JUBA (Reuters) - South Sudan could resume producing up to 230,000 barrels per day (bpd) of oil within a month, its oil minister said on Saturday, after a nine-month shutdown that has battered the country's economy.
The landlocked African producer, which seceded from Sudan last year, shut down its entire output of about 350,000 bpd in January in a dispute with Khartoum over how much it should pay to export oil through Sudan.
After striking a deal to resume crude flows, South Sudan aims to restore full output in its Upper Nile state oilfields by March and in its Unity state fields by May, Stephen Dhieu Dau told Reuters in an interview.
Restoring production would give a much-needed boost to the new nation, which depended on oil for 98 percent of government revenues before the shutdown.
Dau said within a month South Sudan could pump between 180,000 to 200,000 bpd from the Upper Nile fields - roughly 70 to 80 percent of the fields' full output - and around 30,000 bpd from the Unity fields, about 30 percent of their potential.
The estimate is faster than the ministry's previous guess of about 90 days to restart production, he said, adding Sudanese officials had told South Sudan that northern infrastructure was ready for the resumption of oil flows.
"From our side we said we are now at 80 percent readiness. I can disclose to you that within the month, if we complete the remaining 20 percent, we will be resuming shorter (sooner) than we said before," he said.
"It will be less than 90 days because the technical preparations are in place."
South Sudan aims to boost Unity state production to about 100,000 bpd, up from around 70,000 before the shutdown, by adding new wells and introducing new technologies for existing wells to improve recovery, Dau said.
That would bring the country's total output to around 370,000 to 380,000 bpd, he added.
Dau said the country had been attracting more Western oil services companies including Halliburton Co, Schlumberger and Dietsmann from the Netherlands.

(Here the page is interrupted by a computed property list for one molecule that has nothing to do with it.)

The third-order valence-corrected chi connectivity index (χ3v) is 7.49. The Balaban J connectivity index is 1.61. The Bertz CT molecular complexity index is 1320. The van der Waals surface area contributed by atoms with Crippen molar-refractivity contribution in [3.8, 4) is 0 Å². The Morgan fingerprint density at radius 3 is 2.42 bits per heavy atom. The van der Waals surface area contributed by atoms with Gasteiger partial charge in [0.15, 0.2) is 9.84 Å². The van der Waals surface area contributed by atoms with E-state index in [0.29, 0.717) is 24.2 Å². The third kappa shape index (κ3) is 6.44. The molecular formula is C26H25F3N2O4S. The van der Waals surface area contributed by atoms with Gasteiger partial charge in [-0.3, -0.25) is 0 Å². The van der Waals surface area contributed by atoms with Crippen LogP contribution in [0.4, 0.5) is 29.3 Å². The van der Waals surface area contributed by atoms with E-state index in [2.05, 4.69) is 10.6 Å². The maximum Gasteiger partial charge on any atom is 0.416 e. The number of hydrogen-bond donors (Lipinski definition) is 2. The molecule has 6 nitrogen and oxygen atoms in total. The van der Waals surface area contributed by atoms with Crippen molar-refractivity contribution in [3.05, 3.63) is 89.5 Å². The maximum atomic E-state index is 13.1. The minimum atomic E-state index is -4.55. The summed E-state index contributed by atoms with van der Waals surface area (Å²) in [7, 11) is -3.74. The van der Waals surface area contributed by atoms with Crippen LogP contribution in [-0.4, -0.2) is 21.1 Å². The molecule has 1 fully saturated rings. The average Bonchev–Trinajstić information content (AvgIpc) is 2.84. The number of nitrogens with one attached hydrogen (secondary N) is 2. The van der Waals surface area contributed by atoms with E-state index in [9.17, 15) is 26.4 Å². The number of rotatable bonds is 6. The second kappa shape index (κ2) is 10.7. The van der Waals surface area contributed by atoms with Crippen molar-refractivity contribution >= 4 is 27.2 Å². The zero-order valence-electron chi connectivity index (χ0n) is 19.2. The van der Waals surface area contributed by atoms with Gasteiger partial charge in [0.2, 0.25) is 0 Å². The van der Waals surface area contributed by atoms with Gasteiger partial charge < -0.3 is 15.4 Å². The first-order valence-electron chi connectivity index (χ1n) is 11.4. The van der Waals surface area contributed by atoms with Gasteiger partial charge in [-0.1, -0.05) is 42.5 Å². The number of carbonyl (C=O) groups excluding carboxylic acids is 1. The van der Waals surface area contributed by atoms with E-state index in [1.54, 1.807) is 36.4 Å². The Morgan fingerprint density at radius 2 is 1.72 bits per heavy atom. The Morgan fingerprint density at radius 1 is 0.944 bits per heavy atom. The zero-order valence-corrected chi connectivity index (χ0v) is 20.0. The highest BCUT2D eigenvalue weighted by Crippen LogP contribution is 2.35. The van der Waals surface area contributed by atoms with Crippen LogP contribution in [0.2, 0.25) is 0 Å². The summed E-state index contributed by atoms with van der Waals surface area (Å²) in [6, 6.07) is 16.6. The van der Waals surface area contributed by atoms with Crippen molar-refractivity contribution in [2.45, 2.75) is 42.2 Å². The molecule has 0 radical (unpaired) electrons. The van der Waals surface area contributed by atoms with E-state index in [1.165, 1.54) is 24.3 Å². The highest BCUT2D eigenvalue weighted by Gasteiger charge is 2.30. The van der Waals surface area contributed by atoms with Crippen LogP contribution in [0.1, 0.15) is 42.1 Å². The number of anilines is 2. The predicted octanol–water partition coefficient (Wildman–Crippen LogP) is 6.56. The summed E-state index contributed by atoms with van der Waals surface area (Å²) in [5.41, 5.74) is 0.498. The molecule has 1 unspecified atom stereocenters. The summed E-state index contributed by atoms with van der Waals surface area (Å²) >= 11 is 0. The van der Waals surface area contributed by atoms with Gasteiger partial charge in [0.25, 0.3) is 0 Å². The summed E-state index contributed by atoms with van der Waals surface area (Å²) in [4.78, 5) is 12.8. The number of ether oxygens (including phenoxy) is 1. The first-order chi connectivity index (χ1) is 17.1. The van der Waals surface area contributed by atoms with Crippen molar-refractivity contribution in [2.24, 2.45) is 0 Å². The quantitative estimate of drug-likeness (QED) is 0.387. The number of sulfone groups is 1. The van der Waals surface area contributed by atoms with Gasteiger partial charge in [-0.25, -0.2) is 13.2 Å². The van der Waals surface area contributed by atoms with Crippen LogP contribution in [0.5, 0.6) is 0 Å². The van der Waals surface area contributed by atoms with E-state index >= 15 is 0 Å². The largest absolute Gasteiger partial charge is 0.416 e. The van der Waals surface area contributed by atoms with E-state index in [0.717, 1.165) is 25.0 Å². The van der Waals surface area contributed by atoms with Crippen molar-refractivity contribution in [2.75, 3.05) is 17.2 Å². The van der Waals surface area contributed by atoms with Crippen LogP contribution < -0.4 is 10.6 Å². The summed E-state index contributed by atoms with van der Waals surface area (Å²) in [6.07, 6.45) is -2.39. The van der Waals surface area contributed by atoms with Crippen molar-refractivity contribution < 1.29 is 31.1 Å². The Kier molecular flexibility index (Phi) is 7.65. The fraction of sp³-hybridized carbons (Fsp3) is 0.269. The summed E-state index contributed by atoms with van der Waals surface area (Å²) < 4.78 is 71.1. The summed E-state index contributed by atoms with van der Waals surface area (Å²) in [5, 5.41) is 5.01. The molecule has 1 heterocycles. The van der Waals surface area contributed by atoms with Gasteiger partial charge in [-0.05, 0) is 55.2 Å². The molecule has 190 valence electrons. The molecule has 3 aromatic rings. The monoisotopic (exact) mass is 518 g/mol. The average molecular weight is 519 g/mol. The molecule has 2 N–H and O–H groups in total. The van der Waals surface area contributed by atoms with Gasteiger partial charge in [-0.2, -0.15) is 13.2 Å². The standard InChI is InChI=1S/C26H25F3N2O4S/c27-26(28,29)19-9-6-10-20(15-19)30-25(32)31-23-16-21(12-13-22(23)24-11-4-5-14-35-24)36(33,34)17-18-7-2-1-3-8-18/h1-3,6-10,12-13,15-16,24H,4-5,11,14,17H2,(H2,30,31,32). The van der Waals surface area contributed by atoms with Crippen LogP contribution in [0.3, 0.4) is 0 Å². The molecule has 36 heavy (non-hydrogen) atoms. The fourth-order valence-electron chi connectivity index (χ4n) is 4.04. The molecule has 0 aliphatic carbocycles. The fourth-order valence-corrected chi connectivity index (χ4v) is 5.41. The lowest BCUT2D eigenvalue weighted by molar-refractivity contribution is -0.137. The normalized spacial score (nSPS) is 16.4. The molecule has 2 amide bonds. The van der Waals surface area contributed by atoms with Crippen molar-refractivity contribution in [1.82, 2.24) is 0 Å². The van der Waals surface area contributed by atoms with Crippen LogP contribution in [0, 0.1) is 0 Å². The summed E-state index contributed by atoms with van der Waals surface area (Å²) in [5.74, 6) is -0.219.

South Sudan depends on pipelines and a port in Sudan to get its crude to market. The two fell out over how much it should pay to do this, pushing South Sudan to shut down its wells.
Over the last few months, the two have signed oil, security and border deals that would allow crude flows to resume.
Dau said South Sudan would take a final decision about a major block controlled by French firm Total after production resumed.
Southern officials have said they planned to divide the block, known as Block B, into three parts and bring in new companies to speed up exploration.
"For Block B there is no one scenario so far that has been reached. The government is still talking with the potential operators of Block B, including Total of course," he said.
"Definitely Block B will not be any longer continuing as Block B, it will be blocks of Block Bs, it will be many Bs," he said, declining to specify how many.
He added South Sudan had talked to Exxon-Mobil, a company other officials have said could come into the new arrangement, and was talking to other firms from Asia, Europe, the United States, Latin America and Africa over the block.
On Wednesday, a Total executive said the firm was confident of reaching a deal with South Sudan and was ready to resume work with a new partner in the block, which the firm has held since 1980 but where it halted exploration because of Sudan's civil war.
South Sudan signed a deal with Ventech in October to build a 10,000 bpd refinery in Upper Nile state's Melut area, Dau said, adding the firm planned to finish it by June or July next year, but it would depend on "operational logistics" and equipment imports.
APR Energy would establish a 180 megawatt power plant in Upper Nile to use residue from the refinery, he said.